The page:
The recipient of this year’s elit™ Vodka Asia’s Best Female Chef award would rather relish the recognition than dwell on the gender issues that go with it.
It’s handed each year in time for the Asia’s 50 Best Restaurants, sponsored by S. Pellegrino & Acqua Panna.
“It’s a huge honor to be recognized in this way by my peers,” says Garima Arora of Gaa Restaurant in Bangkok, Thailand. “How I see it is we continue to do what we do at Gaa and any accolade that comes is a bonus. My main focus is the restaurant, making sure that it is running smoothly and my team is getting stronger.”
For the talented 30-year-old, the industry recognition gives her a chance to tell the story of her restaurant and her motivations as a cook.
She admits to being against all kinds of positive discrimination and hopes that such gender-based awards won’t be necessary in the near future.
Arora’s fascination with food goes back to childhood in India—she’d watch her father cook with much pleasure in their home kitchen. “I was trained to be a journalist and I thought I would get into the restaurant business much later in life. However, I realized that it’s a young person’s game.”
At 20, she quit journalism and studied at Le Cordon Bleu in Paris.
After culinary school, she built her credentials and gained experience in some of the world’s top restaurants, including Verre in Dubai, where she learned to leave her ego at the door and become a team player; Gaggan in Bangkok where she was taught the beauty of Asian hospitality; and at Noma, the place that changed her the most.
“A restaurant like that teaches you attitude, how to live your life and your career. I learned how to think about food more intelligently. I started looking at cooking more as a cerebral exercise, thinking about what you do and why you do it.”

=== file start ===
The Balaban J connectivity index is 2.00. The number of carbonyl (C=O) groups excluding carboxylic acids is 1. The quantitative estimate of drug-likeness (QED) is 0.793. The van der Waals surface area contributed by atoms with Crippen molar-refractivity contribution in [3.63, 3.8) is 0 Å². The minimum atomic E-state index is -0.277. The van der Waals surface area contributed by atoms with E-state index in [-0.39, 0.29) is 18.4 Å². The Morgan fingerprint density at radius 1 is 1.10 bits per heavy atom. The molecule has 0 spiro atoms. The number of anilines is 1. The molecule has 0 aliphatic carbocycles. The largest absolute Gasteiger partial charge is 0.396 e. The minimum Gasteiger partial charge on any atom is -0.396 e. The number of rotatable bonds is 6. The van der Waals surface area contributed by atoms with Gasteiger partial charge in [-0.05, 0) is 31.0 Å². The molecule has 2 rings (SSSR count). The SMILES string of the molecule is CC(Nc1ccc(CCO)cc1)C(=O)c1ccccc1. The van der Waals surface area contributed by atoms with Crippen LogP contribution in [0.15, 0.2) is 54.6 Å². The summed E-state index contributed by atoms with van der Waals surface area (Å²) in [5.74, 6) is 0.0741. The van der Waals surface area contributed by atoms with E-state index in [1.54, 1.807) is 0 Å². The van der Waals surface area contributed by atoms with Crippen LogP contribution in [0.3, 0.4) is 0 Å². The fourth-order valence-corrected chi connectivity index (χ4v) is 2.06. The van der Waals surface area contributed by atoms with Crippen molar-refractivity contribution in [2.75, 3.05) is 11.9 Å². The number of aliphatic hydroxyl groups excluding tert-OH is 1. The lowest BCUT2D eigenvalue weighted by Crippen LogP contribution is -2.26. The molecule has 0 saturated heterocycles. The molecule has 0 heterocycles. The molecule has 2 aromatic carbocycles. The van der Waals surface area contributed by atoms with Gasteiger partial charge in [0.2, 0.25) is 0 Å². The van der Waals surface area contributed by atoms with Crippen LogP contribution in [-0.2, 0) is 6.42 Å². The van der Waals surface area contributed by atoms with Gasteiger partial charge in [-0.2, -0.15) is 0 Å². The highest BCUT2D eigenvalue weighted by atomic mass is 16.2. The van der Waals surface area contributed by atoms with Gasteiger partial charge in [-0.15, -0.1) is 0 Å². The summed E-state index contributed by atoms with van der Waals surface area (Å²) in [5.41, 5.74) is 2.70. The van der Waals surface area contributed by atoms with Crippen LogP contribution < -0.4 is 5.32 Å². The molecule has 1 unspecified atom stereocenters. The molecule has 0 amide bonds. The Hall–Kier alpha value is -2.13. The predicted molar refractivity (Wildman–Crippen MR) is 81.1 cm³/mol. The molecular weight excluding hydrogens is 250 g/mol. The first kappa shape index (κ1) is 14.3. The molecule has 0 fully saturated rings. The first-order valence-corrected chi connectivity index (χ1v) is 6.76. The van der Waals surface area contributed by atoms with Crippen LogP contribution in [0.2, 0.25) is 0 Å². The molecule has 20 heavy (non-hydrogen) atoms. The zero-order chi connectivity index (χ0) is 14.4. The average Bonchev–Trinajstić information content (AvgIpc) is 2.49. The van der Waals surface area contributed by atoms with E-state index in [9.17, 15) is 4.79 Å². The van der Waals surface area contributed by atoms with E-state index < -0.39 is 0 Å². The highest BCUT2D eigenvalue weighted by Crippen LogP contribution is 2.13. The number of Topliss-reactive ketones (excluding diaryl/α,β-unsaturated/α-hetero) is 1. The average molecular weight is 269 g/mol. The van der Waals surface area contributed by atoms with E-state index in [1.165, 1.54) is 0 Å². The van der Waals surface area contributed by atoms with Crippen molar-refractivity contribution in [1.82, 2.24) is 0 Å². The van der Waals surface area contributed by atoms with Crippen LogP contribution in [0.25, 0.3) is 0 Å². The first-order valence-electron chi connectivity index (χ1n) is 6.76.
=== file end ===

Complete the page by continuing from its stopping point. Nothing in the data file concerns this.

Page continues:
At Gaa, which opened in April 2017, Arora is successful in marrying techniques from her native India and seasonal ingredients from her adopted country of Thailand, to produce ingenious dishes such as her best-selling pork rib with coriander stem, red onion and pomegranate; or her young grilled corn, which is inspired by a popular street snack called bhutta.
During the #50BestTalks at the Grand Ballroom of Wynn Macau last Monday, she explained how spices played a significant role not just in her life, but also in culinary philosophy.
Exploring the theme “Vital Ingredients,” she remembers how spice became a part of their daily living, like how a piece of clove is placed in between the cheek and the teeth to remedy toothache, or how nutmeg is wiped on a baby’s lip when he’s sick.
Spices are crucial in cooking. Almost every household in India has a spice box, and no two varieties are the same. The selection per set is different yet the combinations yield a surprisingly wonderful fusion of flavors.
Arora follows the principle of negative food pairing. For example, her signature dish, the Strawberry and Caviar, consists of two disparate ingredients that, put together, project each other’s features. She claims that this is the biggest and most thought-provoking lesson that changed how she cooks. She followed it in her very first restaurant, and it continues to define who she is today.
“The lessons you learn from spice are obvious. They’re always fun to eat. They’re always comforting. Everybody loves a good bowl of curry and rice,” she says.